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A unique perspective on YA Literature from a junior high teacher.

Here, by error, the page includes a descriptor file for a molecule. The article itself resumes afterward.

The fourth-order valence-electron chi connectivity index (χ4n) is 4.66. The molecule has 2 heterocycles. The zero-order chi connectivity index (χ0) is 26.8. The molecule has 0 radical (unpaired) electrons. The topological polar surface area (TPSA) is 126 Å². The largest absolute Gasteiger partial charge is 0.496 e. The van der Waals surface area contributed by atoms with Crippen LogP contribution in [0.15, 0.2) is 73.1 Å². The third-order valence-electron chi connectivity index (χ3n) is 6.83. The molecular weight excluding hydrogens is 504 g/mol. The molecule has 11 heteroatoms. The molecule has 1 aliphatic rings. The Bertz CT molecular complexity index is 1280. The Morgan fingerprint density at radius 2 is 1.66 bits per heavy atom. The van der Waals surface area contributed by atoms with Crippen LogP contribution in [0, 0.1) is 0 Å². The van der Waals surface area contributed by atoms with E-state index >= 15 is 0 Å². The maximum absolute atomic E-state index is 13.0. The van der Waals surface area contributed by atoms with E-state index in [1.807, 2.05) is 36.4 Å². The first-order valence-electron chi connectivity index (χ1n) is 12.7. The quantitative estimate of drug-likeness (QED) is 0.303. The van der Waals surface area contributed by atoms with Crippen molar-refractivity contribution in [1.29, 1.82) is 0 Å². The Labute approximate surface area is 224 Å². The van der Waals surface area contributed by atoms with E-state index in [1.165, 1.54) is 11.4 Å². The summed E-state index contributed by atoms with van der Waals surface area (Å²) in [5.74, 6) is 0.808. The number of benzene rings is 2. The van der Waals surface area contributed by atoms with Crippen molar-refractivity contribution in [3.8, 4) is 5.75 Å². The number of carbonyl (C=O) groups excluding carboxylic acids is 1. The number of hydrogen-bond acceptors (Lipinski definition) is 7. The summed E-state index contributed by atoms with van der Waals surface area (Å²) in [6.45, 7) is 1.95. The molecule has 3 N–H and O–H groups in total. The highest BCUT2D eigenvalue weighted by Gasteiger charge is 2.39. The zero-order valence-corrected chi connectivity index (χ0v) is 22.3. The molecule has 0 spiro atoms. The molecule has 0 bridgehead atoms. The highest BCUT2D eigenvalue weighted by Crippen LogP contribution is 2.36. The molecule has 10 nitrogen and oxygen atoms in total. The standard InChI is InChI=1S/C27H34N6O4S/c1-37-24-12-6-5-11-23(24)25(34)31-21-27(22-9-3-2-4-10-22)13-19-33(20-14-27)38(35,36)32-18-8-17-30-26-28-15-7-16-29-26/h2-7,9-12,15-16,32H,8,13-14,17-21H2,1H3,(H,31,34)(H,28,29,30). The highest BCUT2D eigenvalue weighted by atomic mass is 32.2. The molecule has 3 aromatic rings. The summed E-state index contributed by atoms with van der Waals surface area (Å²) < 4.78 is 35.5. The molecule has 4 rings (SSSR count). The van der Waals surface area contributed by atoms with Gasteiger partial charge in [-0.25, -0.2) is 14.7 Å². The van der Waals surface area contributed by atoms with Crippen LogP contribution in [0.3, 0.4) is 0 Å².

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Asylum - Madeleine Roux This and other reviews can be found on Reading Between ClassesCover Impressions: This cover is awesome. The first one that I saw had similar shading but just featured a set of keys. It wasn't nearly as creepy. I believe this is the final cover and it is a great change. The shadows draw your eye into the frame and the blurring coupled with the lace adds the perfect spooky factor. Although, I do wish they had given the book a more stand-out name. Asylum is just far too common - a Goodreads search provides 837 results.....The Gist: Dan Crawford has finally escaped the opression of his foster home and high school. At New Hampshire College Prep, a summer program for teens, he is excited to spend his days with students that share his thirst for knowledge and geeky tendencies. He soon discovers that the dorm in which they are to spend the summer is actually Brookside, a former asylum that featured drastic experiments meant to cure the criminally insane. Feeling a strange connection to the building's history and suffering from nightmares that don't always come at night, Dan and his new friends begin to explore the bowels of the building and find that there are some secrets that should stay buried.Review:That cover is sure to pull in any horror fan. However, the book itself is not strong enough to hold them there for long. The characters in Asylum are far too one dimensional. It seems important to the plot that we understand the drastic changes in their personality that are brought on by living in the asylum, but we are given little to no time to actually get to know them before those changes begin. We are expected to believe that the three are the best of friends after having known each other for only a week. Couldn't the author have at least had them "meet" online, prior to attending the summer school program? What's more, there is an underlying plot featuring Jordan's obsession with an "unsolvable equation" that seems to completely drop out of the storyline without any resolution. Is this meant to be a series? Am I missing something?The setting for this novel is phenomenal. A student dorm built in what used to be an asylum and featuring a (sort of) locked basement with the trappings to spell out the horror that once occurred there. That has all kinds of potential! The author does do a good job of creating a tense and spine-tingling atmosphere whenever the kids are in the basement. This is aided by the addition of pictures which puts this book in that new sub-genre of multi-media fiction a la Miss Peregrine's Home for Peculiar Children, though I do wish that the EARC had actually contained more of the pictures that will be featured in the final edition - since that is what interested me in the title in the first place. The plot of Asylum starts off strong by weakens as we get further into the mystery. There is some meandering into the past via dreams and visions which give us a glimpse into the mind of the madman who once ran the asylum, but we never learn any real details about what went on there other than a vague notion of horrific surgeries. One the murders start, we get to watch the cops bumble around and the kids go into Scooby Doo mode. The constant arguing and teenage drama that comes with the three main characters gets tedious rather quickly and, eventually, when the killer is finally revealed the dialogue becomes downright laughable. Rather than being scared, I found myself rolling my eyes and wishing the plot had gone in any direction other than the most obvious.Asylum may represent one step towards the road to a new genre as more and more authors attempt to bank on the commercial success of Ransom Riggs. However, until an author is able to seamlessly weave together pictures with a strong plot and compelling characters, I will be staying away.Teaching/Parental Notes:Age: 13 and upGender: BothSex: KissingViolence: Murder of TeensInappropriate Language: Asshole, Shit, Bitch, PissedSubstance Use/Abuse: Underage Drinking